401(k) plans don’t get much media attention, and many employers view 401(k) plans as a necessary benefit they must provide for employees. However, they often don’t understand the vast fiduciary duty that accompanies sponsoring a 401(k) plan. As participants have become more informed, and online tools make it easier to get educated, participants have taken the lead to force plan sponsors to improve plans. Unfortunately, this sometimes involves lawsuits.
One such lawsuit is making it to the Supreme Court – Tibble v. Edison International. At the center of the case is the ongoing discussion about fees, transparency, and legal liability. Edison International’s 401(k) plan included retail share class mutual funds, which are more expensive than available institutional share classes. While this may have been a prudent decision when the plan was instituted, the case centers around Edison’s responsibility to monitor investments and fees over time, and make changes that would benefit participants.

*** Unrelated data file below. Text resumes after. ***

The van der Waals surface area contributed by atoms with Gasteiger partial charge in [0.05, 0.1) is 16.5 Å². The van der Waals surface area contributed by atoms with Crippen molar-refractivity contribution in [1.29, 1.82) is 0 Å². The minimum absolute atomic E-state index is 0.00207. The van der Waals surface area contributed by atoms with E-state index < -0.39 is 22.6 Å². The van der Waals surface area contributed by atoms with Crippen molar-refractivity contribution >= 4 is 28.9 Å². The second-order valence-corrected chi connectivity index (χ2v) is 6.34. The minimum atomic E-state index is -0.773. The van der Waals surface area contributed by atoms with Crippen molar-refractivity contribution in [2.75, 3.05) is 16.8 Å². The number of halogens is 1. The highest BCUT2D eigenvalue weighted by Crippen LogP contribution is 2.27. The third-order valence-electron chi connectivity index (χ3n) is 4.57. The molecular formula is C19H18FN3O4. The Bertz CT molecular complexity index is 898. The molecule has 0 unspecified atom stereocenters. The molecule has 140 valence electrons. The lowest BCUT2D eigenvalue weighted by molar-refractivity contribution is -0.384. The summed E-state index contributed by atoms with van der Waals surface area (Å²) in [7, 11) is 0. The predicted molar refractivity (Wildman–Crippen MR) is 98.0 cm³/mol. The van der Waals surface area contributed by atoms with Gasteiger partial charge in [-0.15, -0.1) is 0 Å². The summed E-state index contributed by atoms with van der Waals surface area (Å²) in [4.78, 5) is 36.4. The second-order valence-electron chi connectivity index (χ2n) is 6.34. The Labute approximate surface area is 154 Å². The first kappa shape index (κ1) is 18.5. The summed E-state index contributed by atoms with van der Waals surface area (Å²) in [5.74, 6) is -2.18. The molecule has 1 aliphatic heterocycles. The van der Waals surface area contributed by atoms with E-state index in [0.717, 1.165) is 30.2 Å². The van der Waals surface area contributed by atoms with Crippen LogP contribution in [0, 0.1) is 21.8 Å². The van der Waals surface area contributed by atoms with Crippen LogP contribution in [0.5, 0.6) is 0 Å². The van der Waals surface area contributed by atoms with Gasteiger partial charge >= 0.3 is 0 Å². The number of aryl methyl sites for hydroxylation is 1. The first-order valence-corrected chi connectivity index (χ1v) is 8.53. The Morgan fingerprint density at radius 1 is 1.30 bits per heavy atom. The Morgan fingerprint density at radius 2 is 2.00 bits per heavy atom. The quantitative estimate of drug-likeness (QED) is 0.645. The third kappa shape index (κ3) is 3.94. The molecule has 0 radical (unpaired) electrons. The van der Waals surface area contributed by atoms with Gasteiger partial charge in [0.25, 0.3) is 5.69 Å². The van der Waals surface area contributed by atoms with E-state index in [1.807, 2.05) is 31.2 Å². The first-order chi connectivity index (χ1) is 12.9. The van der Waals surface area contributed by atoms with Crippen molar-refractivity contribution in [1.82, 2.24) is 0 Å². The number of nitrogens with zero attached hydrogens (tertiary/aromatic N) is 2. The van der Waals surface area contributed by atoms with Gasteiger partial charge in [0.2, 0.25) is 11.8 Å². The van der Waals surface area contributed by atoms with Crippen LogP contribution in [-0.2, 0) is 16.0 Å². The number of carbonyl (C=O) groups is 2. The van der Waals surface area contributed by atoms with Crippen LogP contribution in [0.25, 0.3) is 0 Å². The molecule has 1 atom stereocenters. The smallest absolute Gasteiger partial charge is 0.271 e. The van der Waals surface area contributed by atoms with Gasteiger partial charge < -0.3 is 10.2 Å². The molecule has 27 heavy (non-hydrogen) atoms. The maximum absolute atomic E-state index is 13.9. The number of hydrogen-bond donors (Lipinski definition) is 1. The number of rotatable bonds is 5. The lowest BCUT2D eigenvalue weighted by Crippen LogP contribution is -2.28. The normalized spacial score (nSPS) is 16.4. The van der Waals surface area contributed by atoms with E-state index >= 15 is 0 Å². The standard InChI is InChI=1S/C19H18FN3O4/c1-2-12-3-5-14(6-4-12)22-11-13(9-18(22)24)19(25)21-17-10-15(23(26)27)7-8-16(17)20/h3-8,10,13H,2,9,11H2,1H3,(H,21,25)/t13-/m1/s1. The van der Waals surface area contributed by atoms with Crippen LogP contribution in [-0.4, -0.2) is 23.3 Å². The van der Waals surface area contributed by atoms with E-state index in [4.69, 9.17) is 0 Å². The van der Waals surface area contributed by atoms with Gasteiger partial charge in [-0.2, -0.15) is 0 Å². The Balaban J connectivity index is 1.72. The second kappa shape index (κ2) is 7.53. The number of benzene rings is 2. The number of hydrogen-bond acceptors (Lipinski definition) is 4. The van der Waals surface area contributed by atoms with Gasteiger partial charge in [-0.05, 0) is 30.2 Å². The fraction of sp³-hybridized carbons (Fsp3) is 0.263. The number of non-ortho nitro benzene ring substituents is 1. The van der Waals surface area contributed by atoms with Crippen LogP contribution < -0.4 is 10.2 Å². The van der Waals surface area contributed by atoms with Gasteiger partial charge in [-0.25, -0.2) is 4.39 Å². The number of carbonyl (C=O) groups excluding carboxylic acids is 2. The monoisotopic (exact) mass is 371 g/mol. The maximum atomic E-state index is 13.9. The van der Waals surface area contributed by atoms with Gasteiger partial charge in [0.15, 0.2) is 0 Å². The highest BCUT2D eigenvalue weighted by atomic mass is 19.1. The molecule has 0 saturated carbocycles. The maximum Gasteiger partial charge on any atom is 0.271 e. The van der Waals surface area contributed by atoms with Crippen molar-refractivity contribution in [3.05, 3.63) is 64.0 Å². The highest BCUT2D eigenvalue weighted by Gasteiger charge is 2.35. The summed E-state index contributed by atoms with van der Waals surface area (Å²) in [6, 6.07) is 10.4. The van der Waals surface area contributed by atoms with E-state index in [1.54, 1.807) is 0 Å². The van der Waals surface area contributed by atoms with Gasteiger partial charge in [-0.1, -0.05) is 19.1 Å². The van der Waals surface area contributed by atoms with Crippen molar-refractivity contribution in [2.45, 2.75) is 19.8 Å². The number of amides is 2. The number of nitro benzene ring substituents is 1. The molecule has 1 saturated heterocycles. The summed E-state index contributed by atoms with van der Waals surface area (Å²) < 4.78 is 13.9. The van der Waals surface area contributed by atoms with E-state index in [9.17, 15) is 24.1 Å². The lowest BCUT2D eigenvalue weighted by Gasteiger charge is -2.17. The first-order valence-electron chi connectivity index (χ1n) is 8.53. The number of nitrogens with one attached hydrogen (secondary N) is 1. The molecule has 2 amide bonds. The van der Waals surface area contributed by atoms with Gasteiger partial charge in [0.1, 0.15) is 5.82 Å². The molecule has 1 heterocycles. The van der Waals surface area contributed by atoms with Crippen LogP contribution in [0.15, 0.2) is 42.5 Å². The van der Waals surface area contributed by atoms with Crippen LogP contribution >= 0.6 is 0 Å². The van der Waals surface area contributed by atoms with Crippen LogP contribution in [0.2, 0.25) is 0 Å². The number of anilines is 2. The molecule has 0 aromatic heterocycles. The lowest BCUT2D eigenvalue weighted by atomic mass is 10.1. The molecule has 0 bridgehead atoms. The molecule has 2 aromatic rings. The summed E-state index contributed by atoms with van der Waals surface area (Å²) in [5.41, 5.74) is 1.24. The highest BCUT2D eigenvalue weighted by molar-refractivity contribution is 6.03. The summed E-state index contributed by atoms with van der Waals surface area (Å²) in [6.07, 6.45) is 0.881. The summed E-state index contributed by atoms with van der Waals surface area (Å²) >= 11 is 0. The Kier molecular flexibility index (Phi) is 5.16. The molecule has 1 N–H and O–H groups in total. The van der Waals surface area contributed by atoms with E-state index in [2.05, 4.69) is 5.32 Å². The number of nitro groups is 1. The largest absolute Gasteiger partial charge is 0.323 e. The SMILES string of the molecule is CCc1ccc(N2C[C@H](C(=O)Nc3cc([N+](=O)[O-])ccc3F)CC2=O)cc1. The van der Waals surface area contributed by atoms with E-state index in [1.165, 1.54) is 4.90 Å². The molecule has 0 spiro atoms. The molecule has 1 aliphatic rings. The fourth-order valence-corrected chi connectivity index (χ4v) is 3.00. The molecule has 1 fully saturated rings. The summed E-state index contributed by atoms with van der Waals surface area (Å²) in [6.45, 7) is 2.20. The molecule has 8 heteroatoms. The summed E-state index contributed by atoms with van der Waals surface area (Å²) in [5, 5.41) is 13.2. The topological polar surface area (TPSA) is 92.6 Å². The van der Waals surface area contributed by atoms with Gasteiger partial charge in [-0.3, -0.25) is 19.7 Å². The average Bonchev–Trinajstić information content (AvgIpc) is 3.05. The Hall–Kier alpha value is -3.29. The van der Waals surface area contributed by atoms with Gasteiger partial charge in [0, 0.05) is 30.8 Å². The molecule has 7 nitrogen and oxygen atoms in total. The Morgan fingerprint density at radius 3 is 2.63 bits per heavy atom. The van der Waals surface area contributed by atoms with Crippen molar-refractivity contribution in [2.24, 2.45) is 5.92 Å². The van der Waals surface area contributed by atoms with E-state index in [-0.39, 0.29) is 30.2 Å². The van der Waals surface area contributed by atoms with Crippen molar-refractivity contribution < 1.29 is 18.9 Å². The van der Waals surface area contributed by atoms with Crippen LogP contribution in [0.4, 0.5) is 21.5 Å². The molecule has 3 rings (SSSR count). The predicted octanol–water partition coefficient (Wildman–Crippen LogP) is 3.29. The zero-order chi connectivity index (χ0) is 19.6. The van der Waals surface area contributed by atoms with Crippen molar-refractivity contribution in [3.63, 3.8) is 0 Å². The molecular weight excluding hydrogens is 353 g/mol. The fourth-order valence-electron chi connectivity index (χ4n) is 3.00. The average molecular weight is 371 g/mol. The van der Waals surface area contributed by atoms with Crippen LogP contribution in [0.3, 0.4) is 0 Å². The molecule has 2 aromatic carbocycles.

Other recent lawsuits include:
- Fifth Third Bancorp v. Dudenhoeffer
- Krueger v. Ameriprise Financial
- Abbott et al v. Lockheed Martin Corp et al
- Haddock v. Nationwide
What can you do as a plan sponsor? First, work with a knowledgeable consultant that specializes in retirement plans and is willing to act as a co-fiduciary. Make sure the consultant acknowledges his or her fiduciary duty and responsibility in writing. Then work to create a documented process for all the decisions that are made. And finally, train the other fiduciaries involved, such as your investment committee, internal administrator, and anybody else who might be a fiduciary.